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NASA Will Pick Up More Earth-Observation Data from Planet and Maxar

Two of Planet's Dove Earth-observing satellites as seen deploying from the International Space Station.
Two of Planet's Dove Earth-observing satellites as seen deploying from the International Space Station.
(Image: © NASA)

NASA plans to purchase even more satellite data about Earth after a pilot program in this field went well, according to a media report.

The agency plans to buy more data from the Planet and Maxar satellites and is still evaluating data from a third company, Spire Global, for possibly extending the purchase agreement, a report in SpaceNews stated. The three companies were tasked with providing data to NASA under purchase agreements made in an October 2018 pilot program.

In a presentation at the American Geophysical Union's annual conference in San Francisco on Dec. 10, NASA Earth Observing System Data and Information System executive Kevin Murphy said that one issue the agency encountered involved licensing agreements. The agreement with the companies initially allowed NASA limited publication use under scientific case licenses.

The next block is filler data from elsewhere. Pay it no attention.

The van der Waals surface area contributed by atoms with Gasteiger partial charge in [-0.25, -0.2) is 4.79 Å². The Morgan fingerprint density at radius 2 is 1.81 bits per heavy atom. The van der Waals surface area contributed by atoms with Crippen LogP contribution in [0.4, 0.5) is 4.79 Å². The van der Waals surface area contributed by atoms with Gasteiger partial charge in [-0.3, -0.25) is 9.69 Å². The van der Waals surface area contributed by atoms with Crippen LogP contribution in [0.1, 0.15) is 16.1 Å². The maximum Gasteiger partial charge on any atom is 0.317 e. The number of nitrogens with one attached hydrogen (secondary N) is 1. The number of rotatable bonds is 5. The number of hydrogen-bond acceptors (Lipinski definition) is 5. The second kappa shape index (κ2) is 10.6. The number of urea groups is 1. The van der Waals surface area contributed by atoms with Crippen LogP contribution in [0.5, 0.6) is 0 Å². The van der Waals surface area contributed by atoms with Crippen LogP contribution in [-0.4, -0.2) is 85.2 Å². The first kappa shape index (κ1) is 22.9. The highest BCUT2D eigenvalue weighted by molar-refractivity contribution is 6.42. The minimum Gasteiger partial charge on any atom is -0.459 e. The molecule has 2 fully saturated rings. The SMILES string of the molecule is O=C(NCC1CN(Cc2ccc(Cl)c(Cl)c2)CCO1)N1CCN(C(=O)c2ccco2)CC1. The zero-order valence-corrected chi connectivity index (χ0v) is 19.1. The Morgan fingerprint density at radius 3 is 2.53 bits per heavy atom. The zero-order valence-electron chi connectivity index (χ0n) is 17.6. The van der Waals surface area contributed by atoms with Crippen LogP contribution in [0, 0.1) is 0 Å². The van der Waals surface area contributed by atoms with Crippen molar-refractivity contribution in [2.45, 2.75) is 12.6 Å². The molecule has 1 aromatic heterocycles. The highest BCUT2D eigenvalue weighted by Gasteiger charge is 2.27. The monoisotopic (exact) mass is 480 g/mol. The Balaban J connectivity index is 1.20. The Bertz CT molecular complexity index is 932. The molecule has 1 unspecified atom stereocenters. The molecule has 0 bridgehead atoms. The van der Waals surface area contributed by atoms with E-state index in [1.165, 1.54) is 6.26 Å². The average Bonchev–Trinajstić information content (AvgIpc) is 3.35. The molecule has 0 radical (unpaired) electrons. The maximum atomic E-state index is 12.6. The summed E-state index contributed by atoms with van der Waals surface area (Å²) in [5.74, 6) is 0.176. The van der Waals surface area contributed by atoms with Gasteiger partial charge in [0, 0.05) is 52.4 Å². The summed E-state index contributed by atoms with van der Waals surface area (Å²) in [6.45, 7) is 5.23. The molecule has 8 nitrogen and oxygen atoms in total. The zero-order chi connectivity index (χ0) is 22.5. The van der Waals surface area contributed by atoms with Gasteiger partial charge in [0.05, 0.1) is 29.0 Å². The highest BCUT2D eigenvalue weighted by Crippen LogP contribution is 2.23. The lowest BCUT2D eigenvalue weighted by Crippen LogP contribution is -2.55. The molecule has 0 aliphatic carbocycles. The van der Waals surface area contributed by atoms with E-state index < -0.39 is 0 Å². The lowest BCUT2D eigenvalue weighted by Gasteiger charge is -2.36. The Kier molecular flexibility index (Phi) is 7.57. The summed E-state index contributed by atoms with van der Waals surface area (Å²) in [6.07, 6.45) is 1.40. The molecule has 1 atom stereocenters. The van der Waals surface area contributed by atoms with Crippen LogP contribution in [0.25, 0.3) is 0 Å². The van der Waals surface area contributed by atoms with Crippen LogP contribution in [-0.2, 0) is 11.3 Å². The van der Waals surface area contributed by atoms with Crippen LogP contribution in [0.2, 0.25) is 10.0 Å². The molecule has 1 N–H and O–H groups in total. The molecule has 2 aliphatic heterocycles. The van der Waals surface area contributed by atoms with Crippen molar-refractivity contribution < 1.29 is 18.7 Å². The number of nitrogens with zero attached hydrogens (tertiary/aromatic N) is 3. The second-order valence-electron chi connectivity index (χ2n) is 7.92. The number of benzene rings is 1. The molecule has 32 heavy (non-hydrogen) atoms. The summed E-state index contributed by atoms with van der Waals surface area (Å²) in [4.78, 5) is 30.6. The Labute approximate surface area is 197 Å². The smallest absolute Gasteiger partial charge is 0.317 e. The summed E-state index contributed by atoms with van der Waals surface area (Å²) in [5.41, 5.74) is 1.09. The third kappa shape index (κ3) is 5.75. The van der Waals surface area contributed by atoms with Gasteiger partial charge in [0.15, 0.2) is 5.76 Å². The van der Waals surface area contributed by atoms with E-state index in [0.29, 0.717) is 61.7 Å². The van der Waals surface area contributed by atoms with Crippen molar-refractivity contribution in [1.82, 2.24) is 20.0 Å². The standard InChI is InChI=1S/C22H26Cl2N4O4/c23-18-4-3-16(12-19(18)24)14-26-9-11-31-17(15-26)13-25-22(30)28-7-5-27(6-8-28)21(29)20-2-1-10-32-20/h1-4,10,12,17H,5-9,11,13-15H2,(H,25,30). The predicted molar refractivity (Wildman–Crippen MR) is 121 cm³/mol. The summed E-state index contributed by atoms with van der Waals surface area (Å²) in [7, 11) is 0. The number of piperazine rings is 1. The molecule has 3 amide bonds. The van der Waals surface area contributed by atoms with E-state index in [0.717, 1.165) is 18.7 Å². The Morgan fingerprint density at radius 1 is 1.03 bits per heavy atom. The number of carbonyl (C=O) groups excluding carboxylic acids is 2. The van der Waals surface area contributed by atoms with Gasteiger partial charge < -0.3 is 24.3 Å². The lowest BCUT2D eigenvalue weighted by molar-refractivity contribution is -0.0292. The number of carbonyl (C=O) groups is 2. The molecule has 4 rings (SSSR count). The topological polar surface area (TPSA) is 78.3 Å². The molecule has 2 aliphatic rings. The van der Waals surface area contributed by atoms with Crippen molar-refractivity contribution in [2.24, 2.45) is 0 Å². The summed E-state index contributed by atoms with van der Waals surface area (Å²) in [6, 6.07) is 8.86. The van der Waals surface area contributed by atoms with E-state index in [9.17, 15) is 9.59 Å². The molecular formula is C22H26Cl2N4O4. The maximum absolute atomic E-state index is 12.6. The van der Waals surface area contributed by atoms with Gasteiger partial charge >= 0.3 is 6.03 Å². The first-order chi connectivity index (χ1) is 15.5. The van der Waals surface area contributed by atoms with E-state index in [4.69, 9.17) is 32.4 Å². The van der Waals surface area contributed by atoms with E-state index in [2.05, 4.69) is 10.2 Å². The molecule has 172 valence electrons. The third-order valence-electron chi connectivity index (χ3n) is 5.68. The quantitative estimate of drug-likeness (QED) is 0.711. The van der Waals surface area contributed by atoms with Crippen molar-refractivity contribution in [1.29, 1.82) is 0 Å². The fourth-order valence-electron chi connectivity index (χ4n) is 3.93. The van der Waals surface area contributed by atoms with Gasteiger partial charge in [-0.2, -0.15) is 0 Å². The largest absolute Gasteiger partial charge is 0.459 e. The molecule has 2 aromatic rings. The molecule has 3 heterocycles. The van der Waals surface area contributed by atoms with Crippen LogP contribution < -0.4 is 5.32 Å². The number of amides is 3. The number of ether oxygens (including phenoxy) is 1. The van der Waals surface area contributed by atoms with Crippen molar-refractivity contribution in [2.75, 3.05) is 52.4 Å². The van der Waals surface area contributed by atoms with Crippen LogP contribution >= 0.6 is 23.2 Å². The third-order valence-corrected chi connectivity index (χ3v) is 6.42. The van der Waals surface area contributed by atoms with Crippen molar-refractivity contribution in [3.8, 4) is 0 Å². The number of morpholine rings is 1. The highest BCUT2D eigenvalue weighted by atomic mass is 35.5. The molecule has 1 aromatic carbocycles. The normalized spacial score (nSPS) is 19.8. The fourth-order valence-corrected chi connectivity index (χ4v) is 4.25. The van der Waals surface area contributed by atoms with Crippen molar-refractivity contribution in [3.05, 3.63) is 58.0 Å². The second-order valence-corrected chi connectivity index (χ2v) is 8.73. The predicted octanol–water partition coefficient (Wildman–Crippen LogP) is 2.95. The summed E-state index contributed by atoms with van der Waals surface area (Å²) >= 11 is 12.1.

Related: Planet Labs Photos of Earth from Space (Gallery)

"Standard scientific collaborations were inhibited by the license agreement. Being able to share information and collaborate is highly important," Murphy said, according to SpaceNews. 

The agency plans to move forward with more-permissive scientific use licenses that would restrict how much data NASA obtains but allow for more sharing opportunities, Murphy added. NASA also plans to offer more slots, about every 12 to 18 months, to companies that want to join the program, he said.

In 2018, NASA said that the data program would fund researchers to investigate whether the information obtained by small sats would enhance or complement other Earth observations performed by larger satellites owned and operated by NASA, other U.S. government agencies or international groups.

"This pilot program is an innovative and efficient way for us to acquire, examine and evaluate a wide range of private-sector Earth-observation data," Michael Freilich, director of NASA's Earth Science Division, said in a statement at the time. "As our very capable NASA research satellite fleet ages and more small satellites are launched by private industry, there are opportunities to leverage the strengths of each into even more-complete climate data sets."

Follow Elizabeth Howell on Twitter @howellspace. Follow us on Twitter @Spacedotcom and on Facebook.  

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